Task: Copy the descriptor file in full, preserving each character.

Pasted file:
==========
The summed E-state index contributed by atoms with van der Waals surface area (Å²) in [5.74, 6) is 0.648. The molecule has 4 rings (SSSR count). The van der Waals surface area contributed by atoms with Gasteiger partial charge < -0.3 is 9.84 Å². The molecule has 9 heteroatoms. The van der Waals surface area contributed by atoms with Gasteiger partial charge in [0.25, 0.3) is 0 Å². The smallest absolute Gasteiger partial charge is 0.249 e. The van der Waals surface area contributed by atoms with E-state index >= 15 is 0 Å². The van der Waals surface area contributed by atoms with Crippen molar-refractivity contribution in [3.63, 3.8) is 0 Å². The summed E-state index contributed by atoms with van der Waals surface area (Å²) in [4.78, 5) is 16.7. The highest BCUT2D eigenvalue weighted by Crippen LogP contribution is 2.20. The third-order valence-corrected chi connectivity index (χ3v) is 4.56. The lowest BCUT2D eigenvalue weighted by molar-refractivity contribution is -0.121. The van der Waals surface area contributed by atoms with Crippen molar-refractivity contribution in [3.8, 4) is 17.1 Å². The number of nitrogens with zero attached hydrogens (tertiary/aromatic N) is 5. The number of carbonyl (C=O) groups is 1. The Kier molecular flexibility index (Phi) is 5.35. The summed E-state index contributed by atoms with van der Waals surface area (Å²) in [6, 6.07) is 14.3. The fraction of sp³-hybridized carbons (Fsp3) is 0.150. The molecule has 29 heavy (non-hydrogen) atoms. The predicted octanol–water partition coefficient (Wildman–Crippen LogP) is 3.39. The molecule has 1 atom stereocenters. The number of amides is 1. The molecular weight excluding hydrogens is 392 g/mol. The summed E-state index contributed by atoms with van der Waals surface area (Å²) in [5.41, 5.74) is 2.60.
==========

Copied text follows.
The summed E-state index contributed by atoms with van der Waals surface area (Å²) in [5.74, 6) is 0.648. The molecule has 4 rings (SSSR count). The van der Waals surface area contributed by atoms with Gasteiger partial charge < -0.3 is 9.84 Å². The molecule has 9 heteroatoms. The van der Waals surface area contributed by atoms with Gasteiger partial charge in [0.25, 0.3) is 0 Å². The smallest absolute Gasteiger partial charge is 0.249 e. The van der Waals surface area contributed by atoms with E-state index >= 15 is 0 Å². The van der Waals surface area contributed by atoms with Crippen molar-refractivity contribution in [3.63, 3.8) is 0 Å². The summed E-state index contributed by atoms with van der Waals surface area (Å²) in [4.78, 5) is 16.7. The highest BCUT2D eigenvalue weighted by Crippen LogP contribution is 2.20. The third-order valence-corrected chi connectivity index (χ3v) is 4.56. The lowest BCUT2D eigenvalue weighted by molar-refractivity contribution is -0.121. The van der Waals surface area contributed by atoms with Crippen molar-refractivity contribution in [3.8, 4) is 17.1 Å². The number of nitrogens with zero attached hydrogens (tertiary/aromatic N) is 5. The number of carbonyl (C=O) groups is 1. The Kier molecular flexibility index (Phi) is 5.35. The summed E-state index contributed by atoms with van der Waals surface area (Å²) in [6, 6.07) is 14.3. The fraction of sp³-hybridized carbons (Fsp3) is 0.150. The molecule has 29 heavy (non-hydrogen) atoms. The predicted octanol–water partition coefficient (Wildman–Crippen LogP) is 3.39. The molecule has 1 atom stereocenters. The number of amides is 1. The molecular weight excluding hydrogens is 392 g/mol. The summed E-state index contributed by atoms with van der Waals surface area (Å²) in [5.41, 5.74) is 2.60.